Integrated Scheduling For Clustered VLIW Processors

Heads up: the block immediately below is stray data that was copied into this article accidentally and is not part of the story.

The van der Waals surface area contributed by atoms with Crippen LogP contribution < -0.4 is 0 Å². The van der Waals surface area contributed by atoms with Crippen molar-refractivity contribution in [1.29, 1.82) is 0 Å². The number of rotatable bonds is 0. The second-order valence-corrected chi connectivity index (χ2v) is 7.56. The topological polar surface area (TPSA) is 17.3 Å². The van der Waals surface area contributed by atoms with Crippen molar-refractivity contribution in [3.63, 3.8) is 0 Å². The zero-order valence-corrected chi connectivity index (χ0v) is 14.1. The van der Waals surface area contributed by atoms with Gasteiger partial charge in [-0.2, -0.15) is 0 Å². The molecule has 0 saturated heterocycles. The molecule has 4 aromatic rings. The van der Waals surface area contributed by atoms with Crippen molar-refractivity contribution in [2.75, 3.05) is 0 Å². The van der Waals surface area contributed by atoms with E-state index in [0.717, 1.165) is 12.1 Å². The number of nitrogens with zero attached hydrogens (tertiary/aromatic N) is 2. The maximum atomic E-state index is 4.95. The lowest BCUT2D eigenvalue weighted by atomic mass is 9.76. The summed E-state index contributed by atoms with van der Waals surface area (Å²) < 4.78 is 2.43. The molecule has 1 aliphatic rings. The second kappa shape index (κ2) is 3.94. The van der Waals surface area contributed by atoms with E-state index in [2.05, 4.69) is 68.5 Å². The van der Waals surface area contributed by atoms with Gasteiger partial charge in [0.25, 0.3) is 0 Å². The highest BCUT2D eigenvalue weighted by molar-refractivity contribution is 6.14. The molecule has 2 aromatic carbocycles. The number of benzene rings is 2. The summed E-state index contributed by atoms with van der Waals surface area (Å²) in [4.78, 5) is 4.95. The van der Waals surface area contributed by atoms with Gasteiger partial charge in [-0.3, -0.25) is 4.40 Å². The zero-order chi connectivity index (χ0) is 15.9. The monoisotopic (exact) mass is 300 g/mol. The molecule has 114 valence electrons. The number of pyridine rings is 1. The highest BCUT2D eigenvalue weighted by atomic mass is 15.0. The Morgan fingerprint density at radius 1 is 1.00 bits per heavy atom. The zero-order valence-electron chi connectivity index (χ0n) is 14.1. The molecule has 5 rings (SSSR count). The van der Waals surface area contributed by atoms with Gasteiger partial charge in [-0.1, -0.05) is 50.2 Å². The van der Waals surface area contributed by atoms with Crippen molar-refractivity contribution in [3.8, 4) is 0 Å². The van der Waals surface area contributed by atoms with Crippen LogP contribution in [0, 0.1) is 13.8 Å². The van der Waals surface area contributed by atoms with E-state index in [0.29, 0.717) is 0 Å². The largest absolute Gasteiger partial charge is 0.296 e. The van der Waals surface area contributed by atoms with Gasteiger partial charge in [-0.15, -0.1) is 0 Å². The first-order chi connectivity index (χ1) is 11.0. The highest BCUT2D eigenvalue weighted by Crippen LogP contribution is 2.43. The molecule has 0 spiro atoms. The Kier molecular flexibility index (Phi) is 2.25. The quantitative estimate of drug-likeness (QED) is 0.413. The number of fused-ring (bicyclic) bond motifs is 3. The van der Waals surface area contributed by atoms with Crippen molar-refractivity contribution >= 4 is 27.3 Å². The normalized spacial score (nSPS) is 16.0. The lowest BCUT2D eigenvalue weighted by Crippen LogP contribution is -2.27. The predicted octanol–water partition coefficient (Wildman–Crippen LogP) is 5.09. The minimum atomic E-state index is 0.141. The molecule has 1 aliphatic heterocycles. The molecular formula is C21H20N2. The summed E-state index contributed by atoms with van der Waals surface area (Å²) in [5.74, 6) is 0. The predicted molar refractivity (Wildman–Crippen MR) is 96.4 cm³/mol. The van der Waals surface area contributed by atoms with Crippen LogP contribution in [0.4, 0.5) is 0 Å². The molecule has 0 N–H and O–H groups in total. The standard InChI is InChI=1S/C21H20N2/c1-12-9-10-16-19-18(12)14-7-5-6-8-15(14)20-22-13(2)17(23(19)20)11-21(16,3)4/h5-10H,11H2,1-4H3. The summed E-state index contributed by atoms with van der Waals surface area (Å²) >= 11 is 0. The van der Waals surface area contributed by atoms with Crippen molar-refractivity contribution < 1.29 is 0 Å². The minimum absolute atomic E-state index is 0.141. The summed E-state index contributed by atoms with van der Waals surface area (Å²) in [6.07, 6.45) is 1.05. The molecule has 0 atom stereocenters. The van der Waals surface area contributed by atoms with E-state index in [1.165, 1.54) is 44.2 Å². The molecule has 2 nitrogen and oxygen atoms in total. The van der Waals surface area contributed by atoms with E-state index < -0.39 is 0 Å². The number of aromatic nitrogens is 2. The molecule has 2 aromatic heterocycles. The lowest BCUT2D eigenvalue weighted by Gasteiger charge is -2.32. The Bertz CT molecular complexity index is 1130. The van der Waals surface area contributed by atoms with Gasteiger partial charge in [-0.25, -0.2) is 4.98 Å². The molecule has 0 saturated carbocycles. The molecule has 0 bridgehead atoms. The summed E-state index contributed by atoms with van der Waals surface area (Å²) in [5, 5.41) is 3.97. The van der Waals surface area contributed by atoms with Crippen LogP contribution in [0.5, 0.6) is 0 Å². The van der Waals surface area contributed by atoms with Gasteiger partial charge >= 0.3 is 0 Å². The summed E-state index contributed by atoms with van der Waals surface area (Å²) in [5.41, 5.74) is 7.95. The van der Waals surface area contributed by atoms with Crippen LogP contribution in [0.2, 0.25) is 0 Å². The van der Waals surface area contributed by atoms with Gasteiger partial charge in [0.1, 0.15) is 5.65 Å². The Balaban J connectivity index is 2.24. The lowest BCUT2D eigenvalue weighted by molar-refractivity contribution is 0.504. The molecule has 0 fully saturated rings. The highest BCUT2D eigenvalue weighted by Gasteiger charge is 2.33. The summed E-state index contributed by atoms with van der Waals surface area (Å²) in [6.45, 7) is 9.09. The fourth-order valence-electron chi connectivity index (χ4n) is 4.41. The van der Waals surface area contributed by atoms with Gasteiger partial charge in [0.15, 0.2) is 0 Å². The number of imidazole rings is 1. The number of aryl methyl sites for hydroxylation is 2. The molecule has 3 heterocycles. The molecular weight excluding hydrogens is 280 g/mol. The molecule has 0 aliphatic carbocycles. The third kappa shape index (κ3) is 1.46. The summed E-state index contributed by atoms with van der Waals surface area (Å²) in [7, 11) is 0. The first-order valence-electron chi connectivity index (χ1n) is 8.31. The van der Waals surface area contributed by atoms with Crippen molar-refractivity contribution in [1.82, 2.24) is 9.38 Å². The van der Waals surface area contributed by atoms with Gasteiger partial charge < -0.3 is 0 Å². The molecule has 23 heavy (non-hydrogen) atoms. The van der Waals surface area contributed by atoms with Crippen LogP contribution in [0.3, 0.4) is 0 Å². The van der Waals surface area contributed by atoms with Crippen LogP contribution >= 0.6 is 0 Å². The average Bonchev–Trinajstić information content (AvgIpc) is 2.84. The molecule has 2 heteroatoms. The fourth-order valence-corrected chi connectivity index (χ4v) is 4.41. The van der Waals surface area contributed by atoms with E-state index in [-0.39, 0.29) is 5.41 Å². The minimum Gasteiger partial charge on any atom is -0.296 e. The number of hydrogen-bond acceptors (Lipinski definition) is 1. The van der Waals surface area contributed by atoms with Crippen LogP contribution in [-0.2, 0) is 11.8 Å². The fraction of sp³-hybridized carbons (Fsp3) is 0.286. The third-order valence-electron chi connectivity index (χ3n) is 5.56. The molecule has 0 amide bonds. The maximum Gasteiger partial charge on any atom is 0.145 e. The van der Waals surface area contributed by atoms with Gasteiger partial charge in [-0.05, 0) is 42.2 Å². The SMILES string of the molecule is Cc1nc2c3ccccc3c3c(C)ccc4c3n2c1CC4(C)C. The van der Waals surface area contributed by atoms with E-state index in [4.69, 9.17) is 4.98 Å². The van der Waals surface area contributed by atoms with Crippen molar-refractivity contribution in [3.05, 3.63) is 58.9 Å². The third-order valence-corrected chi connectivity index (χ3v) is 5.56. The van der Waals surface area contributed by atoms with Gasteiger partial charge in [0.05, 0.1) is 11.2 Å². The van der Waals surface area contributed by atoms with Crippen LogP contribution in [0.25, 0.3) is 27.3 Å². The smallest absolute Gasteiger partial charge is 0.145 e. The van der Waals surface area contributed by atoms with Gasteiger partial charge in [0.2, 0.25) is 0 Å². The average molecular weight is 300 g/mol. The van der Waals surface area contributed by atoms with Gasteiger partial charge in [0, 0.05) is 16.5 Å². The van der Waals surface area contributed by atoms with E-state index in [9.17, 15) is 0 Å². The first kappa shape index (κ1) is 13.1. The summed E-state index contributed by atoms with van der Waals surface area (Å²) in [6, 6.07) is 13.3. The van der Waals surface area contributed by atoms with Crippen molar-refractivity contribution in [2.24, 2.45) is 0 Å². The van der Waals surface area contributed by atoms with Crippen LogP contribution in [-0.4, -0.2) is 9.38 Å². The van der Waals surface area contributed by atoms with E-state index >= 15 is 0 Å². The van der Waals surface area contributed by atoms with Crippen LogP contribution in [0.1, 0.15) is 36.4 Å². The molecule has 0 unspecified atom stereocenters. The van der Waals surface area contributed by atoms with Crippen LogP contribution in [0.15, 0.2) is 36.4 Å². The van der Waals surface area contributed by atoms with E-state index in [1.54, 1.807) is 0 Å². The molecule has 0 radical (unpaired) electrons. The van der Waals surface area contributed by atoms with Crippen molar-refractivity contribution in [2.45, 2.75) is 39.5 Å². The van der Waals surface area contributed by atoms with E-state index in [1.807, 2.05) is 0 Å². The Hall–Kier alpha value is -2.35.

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Clustered architecture processors are preferred for embedded systems because centralized register file architectures scale poorly in terms of clock rate, chip area, and power consumption. Scheduling for clustered architectures involves spatial concerns (where to schedule) as well as temporal concerns (when to schedule). Various clustered VLIW configurations, connectivity types, and inter-cluster communication models present different performance trade-offs to a scheduler. The scheduler is responsible for resolving the conflicting requirements of exploiting the parallelism offered by the hardware and limiting the communication among clusters to achieve better performance. Earlier proposals for cluster scheduling fall into two main categories, viz., phase-decoupled scheduling and phase-coupled scheduling and they focus on clustered architectures which provide inter-cluster communication by an explicit inter-cluster copy operation. However, modern commercial clustered architectures provide snooping capabilities (apart from the support for inter-cluster communication using an explicit MV operation) by allowing some of the functional units to read operands from the register file of some of the other clusters without any extra delay. The phase-decoupled approach of scheduling suffers from the well known phase-ordering problem which becomes severe for such a machine model (with snooping) because communication and resource constraints are tightly coupled and thus are exposed only during scheduling. Tight integration of communication and resource constraints further requires taking into account the resource and communication requirements of other instructions ready to be scheduled in the current cycle while binding an instruction, in order to carry out effective binding. However, earlier proposals on integrated scheduling consider instructions and clusters for binding using a fixed order and thus they show different widely varying performance characteristics in terms of execution time and code size. Other shortcomings of earlier integrated algorithms (that lead to suboptimal cluster scheduling decisions) are due to non-consideration of future communication (that may arise due to a binding) and functional unit binding. In this thesis, we propose a pragmatic scheme and also a generic graph matching based framework for cluster scheduling based on a generic and realistic clustered machine model. The proposed scheme effectively utilizes the exact knowledge of available communication slots, functional units, and load on different clusters as well as future resource and communication requirements known only at schedule time to attain significant performance improvement without code size penalty over earlier algorithms. The proposed graph matching based framework for cluster scheduling resolves the phase-ordering and fixed-ordering problem associated with scheduling on clustered VLIW architectures. The framework provides a mechanism to exploit the slack of instructions by dynamically varying the freedom available in scheduling an instruction and hence the cost of scheduling an instruction using different alternatives to reduce the inter-cluster communication. An experimental evaluation of the proposed framework and some of the earlier proposals is presented in the context of a state-of-art commercial clustered architecture.